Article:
Howard Rumsey's Lighthouse All-Stars: Jazz Invention (40th Anniversary Reunion Concert), Tape
Howard Rumsey's Lighthouse All-Stars: Jazz Invention (40th Anniversary Reunion Concert), Tape
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Howard Rumsey's Lighthouse All-Stars
Jazz Invention (40th Anniversary Reunion Concert)

  • Compact Cassette
  • United States
  • Contemporary Records
  • (5C-14051)
  • 8 Tracks
  • UPC 025218145145
  • M / M
  • virgin
  • sealed



Jazz Invention

Written By

Bernie's Tune

Written By

Lover Man

Written By

Woody'n You

Written By

Softly, As In A Morning Sunrise

Written By

That Old Feeling

Written By


Written By

Gee Baby, Ain't I Good To You

Written By


Acoustic Bass
  • Monty Budwig
Alto Saxophone
  • Bud Shank
Arranged By
  • Bob Cooper
Art Direction
  • Phil Carroll
  • Jamie Putnam
  • John Guerin
Edited By
  • Bill Lightner
  • John Eargle
  • Erik Blank
Liner Notes
  • Ken Poston
  • Sleepy Stein
Mastered By
  • George Horn
Photography By
  • William Claxton
  • Claude Williamson
  • Ralph Jungheim
  • Ken Poston
Tenor Saxophone
  • Bob Cooper
  • Bob Cooper
  • Conte Candoli
Valve Trombone
  • Bob Enevoldsen


Various: Mobilisation Générale
Mobilisation Générale
Brigitte Fontaine
The Art Ensemble Of Chicago
François Tusques
Alfred Panou
Areski Belkacem
und 11 weitere ...
2×LP (Vinyl)
1968. France, Incorporated. The entire building was being consumed by flames and was slowly collapsing. Nothing would survive. Out of the rubble of the old world jumped the children of Marx and Coca-Cola, ripping the white and blue stripes off the French flag. Yet, the socialist revolution was more mythic than real and music did nothing to mitigate people's behavior. It was time for innovation. While singles from the Stones, Who, Kinks and MC5 provided an incendiary soundtrack for the revolution, it was Black Americans who truly blew the world from its foundations in the 60s. Ornette Coleman, Cecil Taylor, Eric Dolphy, Albert Ayler and Archie Shepp left behind the jazz of their fathers' generation, liberating the notes, trashing the structures, diving headfirst into furious improvisations, inventing a new land without boundaries – neither spiritual nor political. Free jazz endowed the saxophone with the power to destroy the established order. In 1969, the Art Ensemble of Chicago arrived at the Théâtre du Vieux Colombier in Paris and a new fuse was lit. Their multi-instrumentalism made use of a varied multiplicity of "little instruments" (including bicycle bells, wind chimes, steel drums, vibraphone and djembe: they left no stone unturned), which they employed according to their inspirations.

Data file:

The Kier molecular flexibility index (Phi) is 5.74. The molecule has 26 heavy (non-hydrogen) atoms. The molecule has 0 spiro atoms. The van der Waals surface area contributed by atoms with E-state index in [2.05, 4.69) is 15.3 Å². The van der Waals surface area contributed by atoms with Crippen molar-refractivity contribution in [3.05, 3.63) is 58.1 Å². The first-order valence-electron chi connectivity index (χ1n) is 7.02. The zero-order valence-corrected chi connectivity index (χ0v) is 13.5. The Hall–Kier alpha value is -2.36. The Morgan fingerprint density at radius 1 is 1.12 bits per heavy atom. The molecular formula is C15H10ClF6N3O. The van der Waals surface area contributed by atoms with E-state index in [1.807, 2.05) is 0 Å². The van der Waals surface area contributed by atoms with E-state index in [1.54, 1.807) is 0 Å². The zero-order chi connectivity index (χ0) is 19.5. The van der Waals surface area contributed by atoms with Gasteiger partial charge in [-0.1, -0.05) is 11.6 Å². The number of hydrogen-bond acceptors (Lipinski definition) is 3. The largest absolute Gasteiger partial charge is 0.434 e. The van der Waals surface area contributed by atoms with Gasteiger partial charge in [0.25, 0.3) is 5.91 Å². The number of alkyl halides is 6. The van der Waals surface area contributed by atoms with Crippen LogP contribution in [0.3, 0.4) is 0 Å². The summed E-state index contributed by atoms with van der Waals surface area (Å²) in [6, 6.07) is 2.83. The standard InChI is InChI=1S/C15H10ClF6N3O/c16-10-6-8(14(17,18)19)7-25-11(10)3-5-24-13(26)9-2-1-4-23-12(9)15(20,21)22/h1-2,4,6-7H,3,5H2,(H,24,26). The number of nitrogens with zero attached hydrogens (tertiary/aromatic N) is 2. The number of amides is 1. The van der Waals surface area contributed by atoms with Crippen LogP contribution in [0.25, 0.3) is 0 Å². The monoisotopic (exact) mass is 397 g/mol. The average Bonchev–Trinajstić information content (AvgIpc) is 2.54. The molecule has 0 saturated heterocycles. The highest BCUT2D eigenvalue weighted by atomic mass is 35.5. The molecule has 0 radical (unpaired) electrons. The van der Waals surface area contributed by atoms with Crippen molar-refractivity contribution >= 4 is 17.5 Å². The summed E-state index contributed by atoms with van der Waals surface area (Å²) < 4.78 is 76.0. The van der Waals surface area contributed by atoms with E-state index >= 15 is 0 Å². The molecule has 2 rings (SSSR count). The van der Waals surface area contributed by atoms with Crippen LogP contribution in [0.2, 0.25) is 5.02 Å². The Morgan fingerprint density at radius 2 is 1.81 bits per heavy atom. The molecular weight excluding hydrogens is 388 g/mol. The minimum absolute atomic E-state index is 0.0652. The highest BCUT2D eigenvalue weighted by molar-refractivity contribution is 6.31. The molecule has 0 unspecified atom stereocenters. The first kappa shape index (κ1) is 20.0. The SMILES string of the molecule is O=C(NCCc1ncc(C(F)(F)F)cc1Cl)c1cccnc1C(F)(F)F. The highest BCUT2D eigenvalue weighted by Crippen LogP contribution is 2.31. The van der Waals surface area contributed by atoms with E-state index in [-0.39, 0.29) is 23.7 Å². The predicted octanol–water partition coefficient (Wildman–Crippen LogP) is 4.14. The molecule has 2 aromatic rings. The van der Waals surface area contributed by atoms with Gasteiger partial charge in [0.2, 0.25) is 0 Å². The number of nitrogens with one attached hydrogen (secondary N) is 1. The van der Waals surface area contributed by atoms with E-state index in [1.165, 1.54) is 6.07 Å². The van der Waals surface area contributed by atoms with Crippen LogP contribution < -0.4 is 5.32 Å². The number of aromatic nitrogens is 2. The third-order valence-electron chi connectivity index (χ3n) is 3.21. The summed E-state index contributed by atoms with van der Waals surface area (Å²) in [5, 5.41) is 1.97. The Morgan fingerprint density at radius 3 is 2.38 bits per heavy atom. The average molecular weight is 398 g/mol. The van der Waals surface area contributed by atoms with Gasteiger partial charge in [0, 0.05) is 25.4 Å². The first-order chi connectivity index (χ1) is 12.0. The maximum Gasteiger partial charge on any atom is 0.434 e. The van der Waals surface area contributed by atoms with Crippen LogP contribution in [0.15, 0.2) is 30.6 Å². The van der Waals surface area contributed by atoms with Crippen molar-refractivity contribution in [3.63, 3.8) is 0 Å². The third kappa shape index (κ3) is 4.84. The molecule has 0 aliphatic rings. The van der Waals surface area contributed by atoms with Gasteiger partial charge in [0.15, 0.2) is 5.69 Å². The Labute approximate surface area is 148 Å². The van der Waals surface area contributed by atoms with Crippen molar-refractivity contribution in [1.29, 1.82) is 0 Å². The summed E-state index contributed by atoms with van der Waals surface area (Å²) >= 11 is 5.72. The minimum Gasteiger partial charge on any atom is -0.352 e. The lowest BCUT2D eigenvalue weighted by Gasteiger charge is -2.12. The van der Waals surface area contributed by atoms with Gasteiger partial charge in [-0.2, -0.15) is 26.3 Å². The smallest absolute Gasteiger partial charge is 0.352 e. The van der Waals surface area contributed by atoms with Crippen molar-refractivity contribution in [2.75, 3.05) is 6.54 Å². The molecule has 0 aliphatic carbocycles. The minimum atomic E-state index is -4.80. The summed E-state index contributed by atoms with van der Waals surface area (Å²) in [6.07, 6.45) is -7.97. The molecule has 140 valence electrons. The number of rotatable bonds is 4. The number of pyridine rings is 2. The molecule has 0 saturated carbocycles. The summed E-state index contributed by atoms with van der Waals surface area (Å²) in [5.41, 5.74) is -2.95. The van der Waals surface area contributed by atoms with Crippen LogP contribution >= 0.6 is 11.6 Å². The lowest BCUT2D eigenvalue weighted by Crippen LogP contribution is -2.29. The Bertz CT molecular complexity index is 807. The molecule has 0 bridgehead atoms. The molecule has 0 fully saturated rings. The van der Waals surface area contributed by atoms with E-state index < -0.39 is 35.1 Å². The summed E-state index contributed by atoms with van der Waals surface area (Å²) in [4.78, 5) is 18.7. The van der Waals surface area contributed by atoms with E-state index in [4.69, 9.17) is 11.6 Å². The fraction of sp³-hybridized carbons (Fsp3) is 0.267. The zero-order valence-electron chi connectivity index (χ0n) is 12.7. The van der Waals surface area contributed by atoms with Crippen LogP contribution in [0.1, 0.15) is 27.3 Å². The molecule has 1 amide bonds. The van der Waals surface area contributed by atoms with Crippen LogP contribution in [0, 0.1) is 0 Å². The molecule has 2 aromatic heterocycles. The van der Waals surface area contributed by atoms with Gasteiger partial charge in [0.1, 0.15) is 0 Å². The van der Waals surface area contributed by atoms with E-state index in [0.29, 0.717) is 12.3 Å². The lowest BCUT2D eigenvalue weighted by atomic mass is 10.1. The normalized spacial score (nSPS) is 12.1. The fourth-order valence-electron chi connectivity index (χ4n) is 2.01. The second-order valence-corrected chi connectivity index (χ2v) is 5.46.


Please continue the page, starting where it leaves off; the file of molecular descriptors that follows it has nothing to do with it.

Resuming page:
Effi Duke & The Love Family: Mr. Love
Effi Duke & The Love Family
Mr. Love
LP (Vinyl)
reissue of 1980 Nigerian Jazz-Funk/Afrobeat album: Nigeria had a unique music scene which began spreading rapidly in the 1970s. The era was based on unspoiled use of fuzz pedal, keyboards and indisputable influences of the Psychedelic Blues bands of the West. In 1980 Effi Duke & The Love Family came out with their debut Mr. Love. It was released by Homzy Records which was a home of many Afro-Funk records, going strong from mid '70s toward '80s. Effi Duke & The Love Family being one of their most energetic albums. The '80s were definitely more into a jazzy sound with disco slowly infiltrating the African music scene. What's so unique about Mr. Love is Effi Duke's love for guitar based Jazz and together with African rhythms and funky bass, his album is a Funk/Jazz/Disco hybrid. He's an incredible guitarist and also at the time of this LP an ex-Wings member. They were one of the most popular bands from Nigeria. Effi Duke was a key part of the scene with being member of The Wings, The Visitors, The Apostles, he played also the guitars on Mary Afi Usuah's fantastic second LP African Woman (which will be also rereleased on PMG) and on many other great albums including the incredible Folk 77 album.